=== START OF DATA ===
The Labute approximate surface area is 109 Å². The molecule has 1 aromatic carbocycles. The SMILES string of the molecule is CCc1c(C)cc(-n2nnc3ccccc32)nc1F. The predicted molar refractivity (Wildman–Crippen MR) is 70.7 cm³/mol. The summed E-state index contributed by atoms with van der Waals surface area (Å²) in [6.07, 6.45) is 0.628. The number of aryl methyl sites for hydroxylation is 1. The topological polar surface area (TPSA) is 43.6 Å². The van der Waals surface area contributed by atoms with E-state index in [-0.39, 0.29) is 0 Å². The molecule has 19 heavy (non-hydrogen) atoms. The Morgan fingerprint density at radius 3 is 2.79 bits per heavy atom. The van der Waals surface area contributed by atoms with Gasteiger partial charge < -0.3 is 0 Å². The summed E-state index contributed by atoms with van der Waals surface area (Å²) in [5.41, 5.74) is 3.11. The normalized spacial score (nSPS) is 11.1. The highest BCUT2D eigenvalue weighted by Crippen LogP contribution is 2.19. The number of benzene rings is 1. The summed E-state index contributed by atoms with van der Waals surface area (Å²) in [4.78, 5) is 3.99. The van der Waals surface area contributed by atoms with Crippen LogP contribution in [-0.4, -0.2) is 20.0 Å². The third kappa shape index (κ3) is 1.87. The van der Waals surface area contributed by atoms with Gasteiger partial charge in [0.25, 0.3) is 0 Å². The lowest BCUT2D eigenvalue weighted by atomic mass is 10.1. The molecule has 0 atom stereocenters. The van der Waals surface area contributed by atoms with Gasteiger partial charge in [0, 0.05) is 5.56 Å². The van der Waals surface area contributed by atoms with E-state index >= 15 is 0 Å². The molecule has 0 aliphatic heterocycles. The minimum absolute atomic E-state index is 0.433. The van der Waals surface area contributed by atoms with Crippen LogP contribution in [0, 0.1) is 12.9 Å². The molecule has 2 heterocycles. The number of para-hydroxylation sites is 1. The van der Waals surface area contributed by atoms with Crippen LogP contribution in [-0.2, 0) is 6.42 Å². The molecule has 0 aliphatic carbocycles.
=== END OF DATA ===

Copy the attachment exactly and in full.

The Labute approximate surface area is 109 Å². The molecule has 1 aromatic carbocycles. The SMILES string of the molecule is CCc1c(C)cc(-n2nnc3ccccc32)nc1F. The predicted molar refractivity (Wildman–Crippen MR) is 70.7 cm³/mol. The summed E-state index contributed by atoms with van der Waals surface area (Å²) in [6.07, 6.45) is 0.628. The number of aryl methyl sites for hydroxylation is 1. The topological polar surface area (TPSA) is 43.6 Å². The van der Waals surface area contributed by atoms with E-state index in [-0.39, 0.29) is 0 Å². The molecule has 19 heavy (non-hydrogen) atoms. The Morgan fingerprint density at radius 3 is 2.79 bits per heavy atom. The van der Waals surface area contributed by atoms with Gasteiger partial charge < -0.3 is 0 Å². The summed E-state index contributed by atoms with van der Waals surface area (Å²) in [5.41, 5.74) is 3.11. The normalized spacial score (nSPS) is 11.1. The highest BCUT2D eigenvalue weighted by Crippen LogP contribution is 2.19. The number of benzene rings is 1. The summed E-state index contributed by atoms with van der Waals surface area (Å²) in [4.78, 5) is 3.99. The van der Waals surface area contributed by atoms with Crippen LogP contribution in [-0.4, -0.2) is 20.0 Å². The third kappa shape index (κ3) is 1.87. The van der Waals surface area contributed by atoms with Gasteiger partial charge in [0.25, 0.3) is 0 Å². The lowest BCUT2D eigenvalue weighted by atomic mass is 10.1. The molecule has 0 atom stereocenters. The van der Waals surface area contributed by atoms with Gasteiger partial charge in [0, 0.05) is 5.56 Å². The van der Waals surface area contributed by atoms with E-state index >= 15 is 0 Å². The molecule has 0 aliphatic heterocycles. The minimum absolute atomic E-state index is 0.433. The van der Waals surface area contributed by atoms with Crippen LogP contribution in [0, 0.1) is 12.9 Å². The molecule has 2 heterocycles. The number of para-hydroxylation sites is 1. The van der Waals surface area contributed by atoms with Crippen LogP contribution in [-0.2, 0) is 6.42 Å². The molecule has 0 aliphatic carbocycles.